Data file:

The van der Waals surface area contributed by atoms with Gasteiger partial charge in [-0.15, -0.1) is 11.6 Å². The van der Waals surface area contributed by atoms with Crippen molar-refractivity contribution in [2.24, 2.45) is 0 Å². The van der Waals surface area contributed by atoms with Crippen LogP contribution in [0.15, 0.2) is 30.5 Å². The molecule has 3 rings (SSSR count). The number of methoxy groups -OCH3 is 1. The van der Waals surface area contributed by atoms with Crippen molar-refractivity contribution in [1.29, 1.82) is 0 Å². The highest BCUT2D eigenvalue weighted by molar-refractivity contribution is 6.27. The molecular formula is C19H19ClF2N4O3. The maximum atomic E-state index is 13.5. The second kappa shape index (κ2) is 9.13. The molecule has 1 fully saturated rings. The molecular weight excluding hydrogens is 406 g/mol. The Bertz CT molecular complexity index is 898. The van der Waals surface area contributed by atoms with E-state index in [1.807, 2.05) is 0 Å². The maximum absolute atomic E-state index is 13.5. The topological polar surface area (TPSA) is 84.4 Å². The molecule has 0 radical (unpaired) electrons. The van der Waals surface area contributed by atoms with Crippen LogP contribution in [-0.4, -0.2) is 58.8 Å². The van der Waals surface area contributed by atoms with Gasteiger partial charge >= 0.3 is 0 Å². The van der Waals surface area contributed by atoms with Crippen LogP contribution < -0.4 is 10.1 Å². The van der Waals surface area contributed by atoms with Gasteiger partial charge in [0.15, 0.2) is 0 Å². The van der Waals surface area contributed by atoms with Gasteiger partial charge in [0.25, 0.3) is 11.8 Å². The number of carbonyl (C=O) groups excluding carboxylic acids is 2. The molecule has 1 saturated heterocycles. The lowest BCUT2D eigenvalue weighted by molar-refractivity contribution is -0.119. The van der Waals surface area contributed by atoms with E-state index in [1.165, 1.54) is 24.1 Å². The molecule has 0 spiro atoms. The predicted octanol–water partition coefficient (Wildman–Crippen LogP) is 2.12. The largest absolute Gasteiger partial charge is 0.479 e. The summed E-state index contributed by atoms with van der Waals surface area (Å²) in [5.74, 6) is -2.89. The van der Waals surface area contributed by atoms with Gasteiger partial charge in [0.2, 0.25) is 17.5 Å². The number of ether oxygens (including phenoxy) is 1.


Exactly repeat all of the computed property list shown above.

The van der Waals surface area contributed by atoms with Gasteiger partial charge in [-0.15, -0.1) is 11.6 Å². The van der Waals surface area contributed by atoms with Crippen molar-refractivity contribution in [2.24, 2.45) is 0 Å². The van der Waals surface area contributed by atoms with Crippen LogP contribution in [0.15, 0.2) is 30.5 Å². The molecule has 3 rings (SSSR count). The number of methoxy groups -OCH3 is 1. The van der Waals surface area contributed by atoms with Crippen molar-refractivity contribution in [1.29, 1.82) is 0 Å². The highest BCUT2D eigenvalue weighted by molar-refractivity contribution is 6.27. The molecular formula is C19H19ClF2N4O3. The maximum atomic E-state index is 13.5. The second kappa shape index (κ2) is 9.13. The molecule has 1 fully saturated rings. The molecular weight excluding hydrogens is 406 g/mol. The Bertz CT molecular complexity index is 898. The van der Waals surface area contributed by atoms with E-state index in [1.807, 2.05) is 0 Å². The maximum absolute atomic E-state index is 13.5. The topological polar surface area (TPSA) is 84.4 Å². The molecule has 0 radical (unpaired) electrons. The van der Waals surface area contributed by atoms with Crippen LogP contribution in [-0.4, -0.2) is 58.8 Å². The van der Waals surface area contributed by atoms with Gasteiger partial charge >= 0.3 is 0 Å². The van der Waals surface area contributed by atoms with Crippen LogP contribution < -0.4 is 10.1 Å². The van der Waals surface area contributed by atoms with Gasteiger partial charge in [0.15, 0.2) is 0 Å². The van der Waals surface area contributed by atoms with Gasteiger partial charge in [0.25, 0.3) is 11.8 Å². The number of carbonyl (C=O) groups excluding carboxylic acids is 2. The molecule has 1 saturated heterocycles. The lowest BCUT2D eigenvalue weighted by molar-refractivity contribution is -0.119. The van der Waals surface area contributed by atoms with E-state index in [1.165, 1.54) is 24.1 Å². The molecule has 0 spiro atoms. The predicted octanol–water partition coefficient (Wildman–Crippen LogP) is 2.12. The largest absolute Gasteiger partial charge is 0.479 e. The summed E-state index contributed by atoms with van der Waals surface area (Å²) in [5.74, 6) is -2.89. The van der Waals surface area contributed by atoms with Gasteiger partial charge in [0.2, 0.25) is 17.5 Å². The number of ether oxygens (including phenoxy) is 1.